Viral affinity for a variety of tissues

Generally, virus-positive pangolins exhibited increased expression levels of ACE2 and TMPRSS2 in all tissues in comparison to virus-negative ones. Clearly, the tissues with the highest levels of these cell-entry mediators also harbored SARSr-CoV-2 genetic material.

This supports the notion that cells expressing both ACE2 and TMPRSS2 are most amenable to coronavirus infection. Also, the study has shown that such cells are most pervasive in the liver, lungs and spleen when all of the tissues are mutually compared.

Nonetheless, SARSr-CoV-2 was also detected in the kidneys and intestines – tissues that do not have high expression of these receptor genes in the pangolins. Still, it must be emphasized that the lungs are the primary viral target.

Characteristic pathological changes and virus antigen expression in the lungs of one SARSr-CoV-2 positive pangolin . (A-C) An autopsy lung with SARSr-CoV-2 infection compared to a negative one (D) were stained by hematoxylin and eosin (H&E). (B) bronchiectasis; (C) the interstitium and the walls of the alveoli thicken. (E-F) Immunofluorescence for virus antigen expression in pneumocytes. (E) nucleocapsid of SARS-CoV-2 (Green); (F) negative control. Scale bars of (A) and (D) are 100um, while others are 20um.

Characteristic pathological changes and virus antigen expression in the lungs of one SARSr-CoV-2 positive pangolin . (A-C) An autopsy lung with SARSr-CoV-2 infection compared to a negative one (D) were stained by hematoxylin and eosin (H&E). (B) bronchiectasis; (C) the interstitium and the walls of the alveoli thicken. (E-F) Immunofluorescence for virus antigen expression in pneumocytes. (E) nucleocapsid of SARS-CoV-2 (Green); (F) negative control. Scale bars of (A) and (D) are 100um, while others are 20um.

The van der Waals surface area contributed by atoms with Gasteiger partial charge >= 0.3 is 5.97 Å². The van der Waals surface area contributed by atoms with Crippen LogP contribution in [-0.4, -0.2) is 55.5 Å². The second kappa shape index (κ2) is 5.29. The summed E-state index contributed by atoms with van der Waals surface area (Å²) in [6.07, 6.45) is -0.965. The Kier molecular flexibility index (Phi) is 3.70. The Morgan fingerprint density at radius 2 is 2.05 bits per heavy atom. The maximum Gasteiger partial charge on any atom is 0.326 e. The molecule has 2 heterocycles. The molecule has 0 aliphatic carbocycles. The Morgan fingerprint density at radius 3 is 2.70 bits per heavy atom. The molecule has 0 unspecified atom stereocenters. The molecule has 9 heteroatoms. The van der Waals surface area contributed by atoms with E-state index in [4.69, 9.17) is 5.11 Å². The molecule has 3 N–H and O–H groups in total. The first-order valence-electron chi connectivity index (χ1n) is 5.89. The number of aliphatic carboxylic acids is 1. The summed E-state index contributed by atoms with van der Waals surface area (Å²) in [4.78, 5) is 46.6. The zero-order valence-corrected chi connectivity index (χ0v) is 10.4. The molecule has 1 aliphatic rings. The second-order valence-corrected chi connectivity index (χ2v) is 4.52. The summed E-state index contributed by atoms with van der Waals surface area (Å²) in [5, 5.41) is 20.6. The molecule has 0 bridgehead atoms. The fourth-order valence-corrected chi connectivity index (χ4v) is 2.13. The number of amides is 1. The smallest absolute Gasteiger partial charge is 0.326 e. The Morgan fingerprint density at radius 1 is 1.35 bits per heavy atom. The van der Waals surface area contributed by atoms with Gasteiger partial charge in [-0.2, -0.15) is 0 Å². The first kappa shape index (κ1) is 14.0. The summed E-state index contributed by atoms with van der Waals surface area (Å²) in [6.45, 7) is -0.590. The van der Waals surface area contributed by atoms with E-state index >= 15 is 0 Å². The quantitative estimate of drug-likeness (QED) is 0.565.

The possibility of vertical SARS-CoV-2 transmission

Of the six pregnant pangolins positive to SARSr-CoV-2, in the three of their fetuses, the researchers detected RNA and nucleocapsid protein in the intestine, spleen, and muscles. This means that the vertical transmission of SARSr-CoV-2 occurring in utero is a realistic possibility.

But thus far, this finding cannot be translated to humans. Albeit neonatal cases of COVID-19 infection and antibodies in newborns have been found, testing was performed solely in newborns (rather than embryos); therefore, the horizontal transfer of infection after birth, or even the transfer of antibodies via placenta and breast milk, cannot be excluded.

In conclusion, this study shows comparable properties of SARSr-CoV-2 in pangolins and SARS-CoV-2 in humans – from disease presentation to tissue tropism and potential vertical transmission. Although further studies will be needed to corroborate these resemblances, pangolins could definitely serve as model animals in the interim.

*Important Notice

bioRxiv publishes preliminary scientific reports that are not peer-reviewed and, therefore, should not be regarded as conclusive, guide clinical practice/health-related behavior, or treated as established information.